2.It would give present airport workers a chance to hold on to their jobs.
3.It would prevent revenue disruptions from poorly managed concession changeovers.
In a cost benefit study of the Stable Jobs, Stable Airports Ordinance researchers concluded that it could generate 6 million dollars in increased Chicagoland buying power. Eighteen other city airports have similar laws and they are working well.
Jesus Valle, a 32 year employee at O’Hare Airport explains it this way:
“What the Stable, Jobs Stable Airports ordinance does is something that has been done in many other cities, including New York, Los Angeles, Cleveland and more. What it does is ensures that the most valuable part of the airport the people who work there will always be there. It means that Chicago wants to invest in us, invest in our families and invest in our neighborhoods by supporting good jobs.”
Chicago’s weak economy needs living wage jobs
Chicago’s struggling working class neighborhoods have been beset by all manner of social problems, especially after the de-industrialization of the 1980s and the 2008 financial crash. Mayor Rahm Emanuel has only added to the destabilization of these communities through his attacks on public schools, public libraries and public mental health clinics. Now he seems determined to slash the wages of Chicago’s airport workers.
In a market economy city governments have the power to direct both public and private investment toward employment that benefits the general welfare of the city. A prosperous working class means better support for local small and medium-sized businesses. It means a working class population who have time and resources for their families, their education and their personal relaxation. It means they have more time for civic engagement in social and political activism.
City Hall’s economic policies are fundamentally racist
Many of the airport workers are people of color in a city with a long history of racism. Chicago’s racialized poverty is the result of decisions taken to enrich the few at the expense of the many. A sound urban economic policy would work toward overcoming Chicago’s racial apartheid. This could reduce social tensions in the city and go a long ways toward reducing the murderous violence that has turned some of our neighborhoods into war zones. Chicago’s powerful business community has long profited off of this apartheid and the divisions it has created.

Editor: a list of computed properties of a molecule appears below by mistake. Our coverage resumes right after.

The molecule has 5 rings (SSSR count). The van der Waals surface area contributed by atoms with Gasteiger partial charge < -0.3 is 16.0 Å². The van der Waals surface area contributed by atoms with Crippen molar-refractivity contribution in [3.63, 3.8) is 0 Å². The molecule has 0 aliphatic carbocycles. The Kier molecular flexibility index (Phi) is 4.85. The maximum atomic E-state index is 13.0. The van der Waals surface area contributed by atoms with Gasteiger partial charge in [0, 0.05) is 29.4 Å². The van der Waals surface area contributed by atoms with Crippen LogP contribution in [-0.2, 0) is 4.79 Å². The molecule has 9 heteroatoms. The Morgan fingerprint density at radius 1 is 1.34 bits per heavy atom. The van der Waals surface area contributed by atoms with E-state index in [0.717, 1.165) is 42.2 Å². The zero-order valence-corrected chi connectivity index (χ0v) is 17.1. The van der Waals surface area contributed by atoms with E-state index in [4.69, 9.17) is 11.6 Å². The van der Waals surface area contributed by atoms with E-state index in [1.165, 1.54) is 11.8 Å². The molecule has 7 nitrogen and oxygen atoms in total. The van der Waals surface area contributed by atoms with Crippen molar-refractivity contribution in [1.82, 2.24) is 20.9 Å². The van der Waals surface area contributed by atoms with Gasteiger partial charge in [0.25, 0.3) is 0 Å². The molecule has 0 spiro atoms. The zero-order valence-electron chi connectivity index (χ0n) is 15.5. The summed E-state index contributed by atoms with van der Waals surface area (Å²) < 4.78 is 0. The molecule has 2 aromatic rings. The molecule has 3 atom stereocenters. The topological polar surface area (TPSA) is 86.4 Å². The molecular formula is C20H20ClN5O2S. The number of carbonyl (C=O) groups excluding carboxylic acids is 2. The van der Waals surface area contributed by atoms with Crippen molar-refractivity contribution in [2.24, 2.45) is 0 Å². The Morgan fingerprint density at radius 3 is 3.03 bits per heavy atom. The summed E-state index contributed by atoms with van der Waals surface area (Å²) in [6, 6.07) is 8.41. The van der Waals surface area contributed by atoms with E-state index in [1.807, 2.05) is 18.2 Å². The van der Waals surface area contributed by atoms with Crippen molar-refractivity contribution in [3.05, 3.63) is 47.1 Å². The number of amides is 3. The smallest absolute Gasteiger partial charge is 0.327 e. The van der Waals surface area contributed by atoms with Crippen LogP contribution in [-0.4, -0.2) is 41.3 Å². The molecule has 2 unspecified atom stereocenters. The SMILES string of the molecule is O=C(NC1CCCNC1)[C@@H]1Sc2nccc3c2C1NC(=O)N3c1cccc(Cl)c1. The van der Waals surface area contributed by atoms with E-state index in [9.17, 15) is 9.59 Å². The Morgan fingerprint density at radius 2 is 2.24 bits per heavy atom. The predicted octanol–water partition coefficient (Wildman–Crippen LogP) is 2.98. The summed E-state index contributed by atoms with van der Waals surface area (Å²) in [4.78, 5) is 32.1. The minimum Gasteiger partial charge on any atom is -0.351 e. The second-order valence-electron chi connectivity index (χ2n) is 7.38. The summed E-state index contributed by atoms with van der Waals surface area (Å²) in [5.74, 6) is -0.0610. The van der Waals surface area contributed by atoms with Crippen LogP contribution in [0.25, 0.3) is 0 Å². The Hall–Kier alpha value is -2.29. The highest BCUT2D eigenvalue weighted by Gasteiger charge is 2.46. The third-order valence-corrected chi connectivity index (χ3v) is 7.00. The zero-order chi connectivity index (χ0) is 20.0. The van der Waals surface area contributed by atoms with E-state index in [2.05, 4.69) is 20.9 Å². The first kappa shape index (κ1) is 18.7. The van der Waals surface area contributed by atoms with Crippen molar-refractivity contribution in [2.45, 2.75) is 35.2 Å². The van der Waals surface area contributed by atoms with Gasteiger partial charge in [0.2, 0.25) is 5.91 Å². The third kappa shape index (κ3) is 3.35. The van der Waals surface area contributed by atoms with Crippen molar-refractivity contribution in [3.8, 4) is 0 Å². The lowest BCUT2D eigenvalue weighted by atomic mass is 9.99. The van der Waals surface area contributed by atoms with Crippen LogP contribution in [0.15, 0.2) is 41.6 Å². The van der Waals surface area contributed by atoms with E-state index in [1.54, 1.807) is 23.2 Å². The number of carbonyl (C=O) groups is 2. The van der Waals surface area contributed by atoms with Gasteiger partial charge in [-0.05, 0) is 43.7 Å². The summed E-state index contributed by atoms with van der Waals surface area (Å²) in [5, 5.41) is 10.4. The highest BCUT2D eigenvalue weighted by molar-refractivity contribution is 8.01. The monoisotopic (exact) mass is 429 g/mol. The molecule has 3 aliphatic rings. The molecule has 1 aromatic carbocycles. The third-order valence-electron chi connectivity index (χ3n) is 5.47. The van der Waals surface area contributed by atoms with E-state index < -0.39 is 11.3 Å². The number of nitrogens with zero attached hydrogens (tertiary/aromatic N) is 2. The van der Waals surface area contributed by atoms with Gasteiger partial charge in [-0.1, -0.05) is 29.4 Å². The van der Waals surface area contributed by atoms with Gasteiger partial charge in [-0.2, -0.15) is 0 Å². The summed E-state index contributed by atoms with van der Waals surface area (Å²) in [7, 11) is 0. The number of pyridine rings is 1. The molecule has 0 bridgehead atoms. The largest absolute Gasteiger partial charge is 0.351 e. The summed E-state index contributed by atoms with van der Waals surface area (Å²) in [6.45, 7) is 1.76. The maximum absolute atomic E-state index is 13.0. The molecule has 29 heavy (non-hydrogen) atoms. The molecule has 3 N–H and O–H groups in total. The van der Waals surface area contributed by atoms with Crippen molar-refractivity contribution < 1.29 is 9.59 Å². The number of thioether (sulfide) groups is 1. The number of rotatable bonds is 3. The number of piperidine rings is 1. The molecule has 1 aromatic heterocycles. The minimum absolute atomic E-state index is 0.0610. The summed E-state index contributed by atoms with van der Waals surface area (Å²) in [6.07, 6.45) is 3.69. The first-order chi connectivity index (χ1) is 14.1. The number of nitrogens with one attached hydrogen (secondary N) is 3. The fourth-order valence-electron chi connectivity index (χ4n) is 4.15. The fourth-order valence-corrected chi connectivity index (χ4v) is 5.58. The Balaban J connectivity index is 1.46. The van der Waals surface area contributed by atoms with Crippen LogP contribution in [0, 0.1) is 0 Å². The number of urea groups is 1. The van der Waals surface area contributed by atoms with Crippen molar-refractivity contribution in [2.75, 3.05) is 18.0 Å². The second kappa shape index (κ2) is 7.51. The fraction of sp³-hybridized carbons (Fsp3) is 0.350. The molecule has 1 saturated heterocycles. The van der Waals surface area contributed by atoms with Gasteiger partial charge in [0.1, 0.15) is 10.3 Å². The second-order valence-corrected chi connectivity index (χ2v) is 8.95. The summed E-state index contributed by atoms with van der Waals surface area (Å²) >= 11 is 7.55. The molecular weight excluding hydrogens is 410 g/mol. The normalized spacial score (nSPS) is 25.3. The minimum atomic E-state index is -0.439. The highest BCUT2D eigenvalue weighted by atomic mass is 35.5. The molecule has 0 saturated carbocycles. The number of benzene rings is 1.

Rahm and the LaSalle Street financial elite are using government to push a racist economic agenda that is bleeding the life out of a great city. Their low-wage strategy pushes the largely black and latino working class out of neighborhoods slated for gentrification and the “return of the middle class”. It is well understood that “middle class” means affluent white people. A more rational strategy would be to encourage a unionized living wage economy for people already here.
I attended a rally for Chicago’s airport workers at the Chicago Temple in October where even some normally tame Chicago City Council members denounced what is happening to airport workers and the broader low wage strategy so beloved by Mayor Emanuel. After the speeches a crowd of about 300 walked across the street and into City Hall. They applauded immigrant rights activist Rudy Lozano Jr. who delivered a strong verbal message outside of the City Council chambers:
“We are all here today because we know we have to save the jobs of airport workers. But we know that’s not good enough. We have a bigger fight on our hands. We need not only good jobs in airports, we need good jobs everywhere!”
Bob Simpson is a former student and union activist at the University of Maryland. He is a retired history teacher now working part-time with Estelle Carol producing Carol Simpson Labor Cartoons. A member of the Gray Panthers, he views his semi-retirement as a wonderful opportunity to raise more hell than ever.
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New Contract Spells Good News for 1,200 Chicago Airport Workers—Unless City Moots It by Kari Lydersen
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Margaret Shields: “I enjoy giving a good impression of our great city”